तुम्ही कधी एखादा उत्तम आर्केस्ट्रा ऐकला आहे का? त्यांत वेगवेगळी वाद्ये असतात. ड्रम, पियानो, अकॉर्डियन इत्यादी. जी कोणती सिम्फनी (किंवा इतर काही) वाजवायची असेल त्यामध्ये प्रत्येक वाद्याची जागा ठरलेली असते. किंबहुना त्या वाद्याचे वैशिष्टय ओळखूनच त्याबरहुकूम त्यासाठी जागा निर्माण केली असते. ऑर्केस्ट्रा वाजत असताना पियानोसाठी लिहिलेल्या ओळीत पियानोच वाजवावा लागतो, गिटार वाजवून चालत नाही. त्याने ऑर्केस्ट्राची घडी, लय सौंदर्य बिघडून जाईल. पियानो मध्येच थांबला तर ऑकेस्ट्रासुद्धा थांबतो; पण तात्पुरती, वेळ निभावून न्यावी म्हणून, गिटार वाजवली असे करून चालत नाही.
तोच नियम लोकशाहीतील कायदेमंडळ, न्यायमंडळ, मंत्रिमंडळ आणि नोकरशाही या सर्व घटकांना लागू होतो. एका घटकास दुस-याची जागा घेता येत नाही. घेऊन चालत नाही.
आपल्याला ऐन वेळी उत्तम उपमा सुचल्याचे समाधान त्यांच्या चेह-यावर होते. त्यांचा मुद्देसूदपणा इतका प्रभावी होता, की सर्व जण भारावून गेले, निःशब्द झाले. त्याचबरोबर थोडेसे चकित व आनंदितही.
पण हा आनंद फार काळ टिकला नाही.... अशा चर्चामडळीत हमखास असतात तसे आमच्या ग्रुपमध्ये पण संशयात्मा होतेच. त्यांनी प्रश्न विचारायचा तो विचारलाच. लोकशाहीची संकल्पना पाश्चात्य देशातून आली असेल, कबूल. पण म्हणून तिला उपमा देतांना पाश्चात्य आर्केस्ट्राचीच उपमा दिली पाहिजे असं कुठे आहे? त्या ऐवजी आपल्या शास्त्रीय संगीताची उपमा कां देऊ नये? आपल्या मैफिलीचा विचार करू या. गायक वादक एकत्र येतात. खूप दिवसात कुणी कुणाला भेटलेले पण नसते ! मग रिहर्सल राहिली दूरच. फक्त वाद्ये जुळेवली जातात, तिथेही अमुक वाद्य हवेच असा आग्रह नाही. मुख्य गायक किंवा. वादक रागाची निवड करतो आणि मैफिल सुरू होते. मध्ये एखादी तार तुटते, तबल्याचा सूर उतरतो, गायकाला ठसका लागतो. पण इतर कलाकार ती जागा भरून काढतात. तेही बहुतेक वेळी मैफिलीची रंगत कमी न होऊ देता.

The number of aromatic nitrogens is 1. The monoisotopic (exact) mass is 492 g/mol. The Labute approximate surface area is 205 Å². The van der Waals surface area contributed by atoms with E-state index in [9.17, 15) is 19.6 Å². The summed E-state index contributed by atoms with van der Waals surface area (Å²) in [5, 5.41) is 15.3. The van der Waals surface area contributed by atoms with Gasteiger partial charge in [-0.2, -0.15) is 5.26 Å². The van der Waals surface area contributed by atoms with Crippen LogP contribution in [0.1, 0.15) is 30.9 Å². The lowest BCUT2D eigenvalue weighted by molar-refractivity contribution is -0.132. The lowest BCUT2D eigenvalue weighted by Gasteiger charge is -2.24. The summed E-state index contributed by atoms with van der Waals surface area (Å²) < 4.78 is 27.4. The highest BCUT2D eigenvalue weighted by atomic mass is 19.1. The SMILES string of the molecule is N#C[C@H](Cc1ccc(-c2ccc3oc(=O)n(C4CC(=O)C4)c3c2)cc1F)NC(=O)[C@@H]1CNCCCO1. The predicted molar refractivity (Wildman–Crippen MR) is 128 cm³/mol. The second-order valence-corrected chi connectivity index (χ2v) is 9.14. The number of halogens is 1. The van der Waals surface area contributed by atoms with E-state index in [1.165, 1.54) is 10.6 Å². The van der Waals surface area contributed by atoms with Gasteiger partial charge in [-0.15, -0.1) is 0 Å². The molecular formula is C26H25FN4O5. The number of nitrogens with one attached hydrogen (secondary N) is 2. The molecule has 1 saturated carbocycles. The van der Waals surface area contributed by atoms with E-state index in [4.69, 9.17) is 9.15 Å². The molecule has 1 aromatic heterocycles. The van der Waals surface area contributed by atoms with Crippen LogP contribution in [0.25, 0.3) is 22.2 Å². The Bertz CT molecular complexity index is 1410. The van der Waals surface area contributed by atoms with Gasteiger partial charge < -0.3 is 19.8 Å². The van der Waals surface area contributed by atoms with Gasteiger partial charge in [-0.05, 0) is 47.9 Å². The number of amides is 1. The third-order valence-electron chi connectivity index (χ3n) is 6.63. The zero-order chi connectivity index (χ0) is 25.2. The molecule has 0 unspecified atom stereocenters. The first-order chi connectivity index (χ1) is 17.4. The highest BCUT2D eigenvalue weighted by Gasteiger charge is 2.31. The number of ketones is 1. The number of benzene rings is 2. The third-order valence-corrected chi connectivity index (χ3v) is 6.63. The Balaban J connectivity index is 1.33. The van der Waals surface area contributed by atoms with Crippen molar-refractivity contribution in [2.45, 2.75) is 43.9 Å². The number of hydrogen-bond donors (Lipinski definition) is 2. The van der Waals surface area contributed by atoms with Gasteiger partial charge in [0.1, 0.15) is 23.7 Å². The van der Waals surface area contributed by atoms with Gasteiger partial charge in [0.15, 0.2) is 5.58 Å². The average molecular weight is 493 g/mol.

मग लोकशाहीतही एखादा घटक थांबला, चुकला, बिघडला, तुटला तर आपली जागा कशी सोडायची असा विचार न करता आणि कदाचित आपल्या मर्यादेच्या बाहेर जाऊन, पण आपल्या कुवतीप्रमाणे ती जागा भरून काढायला काय हरकत आहे? कदाचित थांबलेल्या कलाकारा इतकी रंगत आणता येणार नाही, मैफिल रंगविता येणार नाही. पण ती थांबून जाणार नाही. तिची लय, गती, रस, सातत्य यांचा भंग होऊ दिला जाणार नाही. चुकलेला कलाकार स्थिरस्थावर झाला, की पुन्हा त्या जागेपासून मैफलीला आणखीन पुढे नेईलः पण मैफिलच थांवली तर सर्वांनाच मैफिलीतून रसहीन आणि कळाहीन होऊन उठावे लागेल. अगदी समोरच्या प्रेक्षकांना सुद्धा. ती वेळ न येऊ देता मैफलीचा बाज टिकवून ठेवणे हे इतर कलाकारांचे कर्तव्य भारतीय संगीतात मानले जाते. मग भारतीय लोकशाहीची तुलना भारतीय संगीत मैफलीशी का नाही करू? मान्य आहे की याने तबलावादकांची, पेटीवादकांची जबाबदारी वाढेल, श्रोत्यांच्या अपेक्षाही वाढवील पण मैफिल तर भरभराटीला येईल की नाही?
आज ज्युडिशियल ऍक्टिविझमची चर्चा वाचली, ऐकली की मला ही जुनी चर्चा आठवत रहाते.
What is the judicial activism? Anil Dhavan
It is argued that judicial activism is an attack on legislation.
It is also termed as self-assumption of powers of legislature itself. In simple words the judicial activism reflected in an interpretation of laws sometimes looks like a political dialogue.
Though our learned judges drive safely on the established roads, they risk deviation in case of an urgent call for protecting the spirit of our constitution. They overreach when legislatures or executives cross the line of control drawn in constitution. But it’s equally true that the judges neither represent the people’s will, nor they are accountable to the people.
In democracy the ultimate say must rest with the people, the representatives of the people, and not in the hands of those who can’t be taken to task for any of their omission of commission.
Passing of the legislations is an exclusive right of legislatures. Though it is hard fact that when we count for dependability of our institutions, we have to stop after naming only two: our army and judiciary.
Passing of the legislations is an exclusive right of legislatures. Though it is hard fact that when we count for dependability of our institutions, we have to stop after naming only two: our army and judiciary.